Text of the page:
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The Pros and Cons of Solar Tiles Versus Solar Panels

The Pros and Cons of Solar Tiles Versus Solar Panels

Introducing solar power to a home is always a very exciting experience. Especially because - while rooftop solar systems are today indeed a common sight across Australian homes - it was really only in the past decade or so that Australia’s ‘solar revolution’ began. Yes, solar power has come along in leaps and bounds since the early days of the last decade - both in terms of its popularity and technological capability - and this is a truly wonderful change. It’s also essential to recognise though, that with ongoing progress invariably comes a greater range of offerings, as new innovations and processes make their way into use.

The story surrounding the growing popularity of solar tiles in Australia is an illustration of this. Whereas a few short years ago it may’ve seemed like a rooftop solar system was the only option for getting solar power in a home, today solar tiles are also available, and a real option for (providing they meet all necessary criteria) many households. But are solar tiles actually better than a rooftop solar system with its standard solar panels? And, what are the main pros and cons that distinguish these two types of solar tech? Let’s dive in-depth and unpack these questions now.

Solar System Pros

A rooftop solar system can be ideally positioned to maximise the exposure of solar panels to sunshine. Solar tiles cannot do this, as they will have to sit at the same angle as the roof. A rooftop solar system can also be anticipated to be less expensive than the equivalent capacity in solar tiles. Yes, the price of solar tiles is reducing, but a big price gap can still be expected between a rooftop solar system and a set of solar tiles with the same generating capabilities. This is not only a worthwhile consideration as it applies to the cost of solar tiles today, but also when it comes to the future. For as discussed more in a moment, the ‘upgrade temptation’ felt by many households once they’ve got their first taste of solar can be very real indeed, given how fantastic solar can be for a household.

As well as other benefits, a rooftop solar system can also be more compact in terms of the surface area it occupies. This is an important consideration as ultimately many households find after a few years they would like to increase their solar capacity, and look to add either a larger system to replace the one in place prior - thus requiring more space on the roof for more panels - or to perhaps add a whole new solar system altogether. For households that dream of an arrangement like this - with many households opting to get a grid-connected solar system first, and then a separate off-grid one later on (perhaps for use to power the garage, heat the pool, or charge the EV) - opting for solar tiles first can complicate this process, as it may end up leaving too little space available on the roof for expanding solar capacity down the line.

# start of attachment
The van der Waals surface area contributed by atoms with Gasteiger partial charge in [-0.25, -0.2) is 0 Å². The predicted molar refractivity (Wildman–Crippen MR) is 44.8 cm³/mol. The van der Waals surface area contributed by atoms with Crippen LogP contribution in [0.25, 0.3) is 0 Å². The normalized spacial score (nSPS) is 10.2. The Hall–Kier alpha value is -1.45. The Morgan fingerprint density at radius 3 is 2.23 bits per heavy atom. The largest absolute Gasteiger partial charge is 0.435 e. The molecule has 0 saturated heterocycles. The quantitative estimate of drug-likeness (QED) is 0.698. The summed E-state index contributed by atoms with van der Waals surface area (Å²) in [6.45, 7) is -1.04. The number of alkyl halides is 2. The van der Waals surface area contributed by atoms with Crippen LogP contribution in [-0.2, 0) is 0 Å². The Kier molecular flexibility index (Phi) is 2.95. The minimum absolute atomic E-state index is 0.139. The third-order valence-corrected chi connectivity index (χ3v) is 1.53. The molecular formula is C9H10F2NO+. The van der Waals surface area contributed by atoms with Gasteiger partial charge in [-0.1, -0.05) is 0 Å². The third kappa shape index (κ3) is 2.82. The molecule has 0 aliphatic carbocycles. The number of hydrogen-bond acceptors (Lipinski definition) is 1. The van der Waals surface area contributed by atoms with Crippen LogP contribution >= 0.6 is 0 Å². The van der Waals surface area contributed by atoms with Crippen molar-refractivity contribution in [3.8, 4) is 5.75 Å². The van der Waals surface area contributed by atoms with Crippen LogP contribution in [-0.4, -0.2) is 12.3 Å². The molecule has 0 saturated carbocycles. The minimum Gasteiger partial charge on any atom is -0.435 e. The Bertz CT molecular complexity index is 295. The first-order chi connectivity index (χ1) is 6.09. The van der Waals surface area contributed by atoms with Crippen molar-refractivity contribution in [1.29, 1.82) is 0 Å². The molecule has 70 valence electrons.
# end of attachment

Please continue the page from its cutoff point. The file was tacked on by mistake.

Solar Tiles Pros

STC Solar Tiles

Alongside their greater aesthetic appeal in the minds of many, solar tiles do have one key advantage surrounding speed in comparison to a rooftop solar system. This is because - all other things being equal - solar tiles can actually be faster to install than solar panels. It’s important to keep in mind that a rooftop solar system is typically going to be installed quite quickly - with usually just a day (or two at most) required to get the job done - but if a household is operating on an exceptionally tight schedule (such as a need for all its residents to travel overseas soon, or just decisively finish a big renovation), then solar tiles may offer a better option on this basis.

Solar tiles can also be helpful in situations where a rooftop may be very unusual or otherwise unsuitable for a regular solar system. For instance, think of a typical inner-city townhouse in an Aussie city that is perhaps 100 years (or more) old. Such a property may have a rooftop surface area that is quite small indeed, or perhaps has a (installed in more recent times) rooftop deck, or other feature that - even if otherwise lovely - means any solar that is introduced will have to work with some tight space constraints. In this regard, solar tiles can be terrific, as they can be slotted on top of existing tiles, they take up little space as individual components, and they can be removed if need be - though only by a trusted solar professional! - if circumstances arise which require their relocation.

The Cons of Solar Panels and Tiles